OpenRazer 3.0 Released For Supporting Many More Razer Peripherals Under Linux

Written by Michael Larabel in Hardware on 21 March 2021 at 01:41 PM EDT. 12 Comments
While Razer has talked up Linux support in the past, so far they have not officially offered Linux support for their range of wares popular with gamers. However, thanks to the open-source community there has been the likes of OpenRazer offering up support for the company's keyboards, mice, and other peripherals under Linux thanks to reverse engineering. Today marks the release of OpenRazer 3.0 for furthering this effort.

OpenRazer 3.0 is out as the fully open-source driver and user-space daemon for interfacing with Razer peripherals under Linux. OpenRazer allows configuring various device settings like LED lighting, mouse sensitivity, and more for Razer's keyboards, mice, mousemats, headsets, and other peripherals. OpenRazer supports pretty much all of the Razer peripherals of recent years and in turn is used by various Linux GUI solutions like Polychromatic.

With OpenRazer 3.0 there is finally support for persistent storage of effects in the daemon so that the GUI front-ends can retrieve the effects for a device that had been set. This persistent storage support was achieved in part thanks to well known Phoronix editor Tildearrow.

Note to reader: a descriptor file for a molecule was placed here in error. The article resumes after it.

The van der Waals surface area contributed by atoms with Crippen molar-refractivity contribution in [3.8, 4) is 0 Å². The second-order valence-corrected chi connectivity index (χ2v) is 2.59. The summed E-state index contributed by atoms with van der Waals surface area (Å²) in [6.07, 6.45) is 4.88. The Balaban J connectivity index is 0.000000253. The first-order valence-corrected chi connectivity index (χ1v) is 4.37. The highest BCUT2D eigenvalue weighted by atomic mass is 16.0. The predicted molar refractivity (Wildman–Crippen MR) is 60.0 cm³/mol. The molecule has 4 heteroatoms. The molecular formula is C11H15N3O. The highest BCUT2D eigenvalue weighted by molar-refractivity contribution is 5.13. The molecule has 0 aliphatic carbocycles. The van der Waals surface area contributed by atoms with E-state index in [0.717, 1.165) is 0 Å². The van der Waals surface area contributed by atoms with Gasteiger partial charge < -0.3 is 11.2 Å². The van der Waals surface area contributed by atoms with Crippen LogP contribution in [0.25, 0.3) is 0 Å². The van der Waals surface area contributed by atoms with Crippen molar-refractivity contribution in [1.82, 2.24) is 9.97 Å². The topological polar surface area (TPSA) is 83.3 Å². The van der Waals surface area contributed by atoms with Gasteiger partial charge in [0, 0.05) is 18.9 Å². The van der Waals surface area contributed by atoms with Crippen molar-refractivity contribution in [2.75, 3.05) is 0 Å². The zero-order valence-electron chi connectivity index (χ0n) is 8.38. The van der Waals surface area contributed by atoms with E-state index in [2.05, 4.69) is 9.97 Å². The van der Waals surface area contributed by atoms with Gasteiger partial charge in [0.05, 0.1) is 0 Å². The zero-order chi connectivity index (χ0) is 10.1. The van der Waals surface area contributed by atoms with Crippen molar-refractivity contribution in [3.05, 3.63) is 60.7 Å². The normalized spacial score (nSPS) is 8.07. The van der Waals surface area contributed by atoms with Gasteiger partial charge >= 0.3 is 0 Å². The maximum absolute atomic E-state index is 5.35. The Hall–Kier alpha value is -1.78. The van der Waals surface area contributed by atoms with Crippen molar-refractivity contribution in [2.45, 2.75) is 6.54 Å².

OpenRazer 3.0 also adds support for DPI stages to mice and fixes a number of bugs. Plus there are many more Razer devices now supported with OpenRazer. Razer's Blade Stealth Late 2020, DeathAdder V2 Pro, Mouse Bungee V3 Chroma, Ornata Chroma V2, DeathAdder V2 Mini, Base Station V2 Chroma, Firefly V2, Naga Left-Handed Edition, Book 13 2020, Basilisk V2, Cynosa Chroma Pro, Basilisk Ultimate, Mouse Dock, Charging Pad Chroma, and Huntsman Mini are now all supported by OpenRazer 3.0.

More details on the OpenRazer 3.0 changes and downloads via GitHub.
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Michael Larabel

Michael Larabel is the principal author of and founded the site in 2004 with a focus on enriching the Linux hardware experience. Michael has written more than 20,000 articles covering the state of Linux hardware support, Linux performance, graphics drivers, and other topics. Michael is also the lead developer of the Phoronix Test Suite, Phoromatic, and automated benchmarking software. He can be followed via Twitter, LinkedIn, or contacted via

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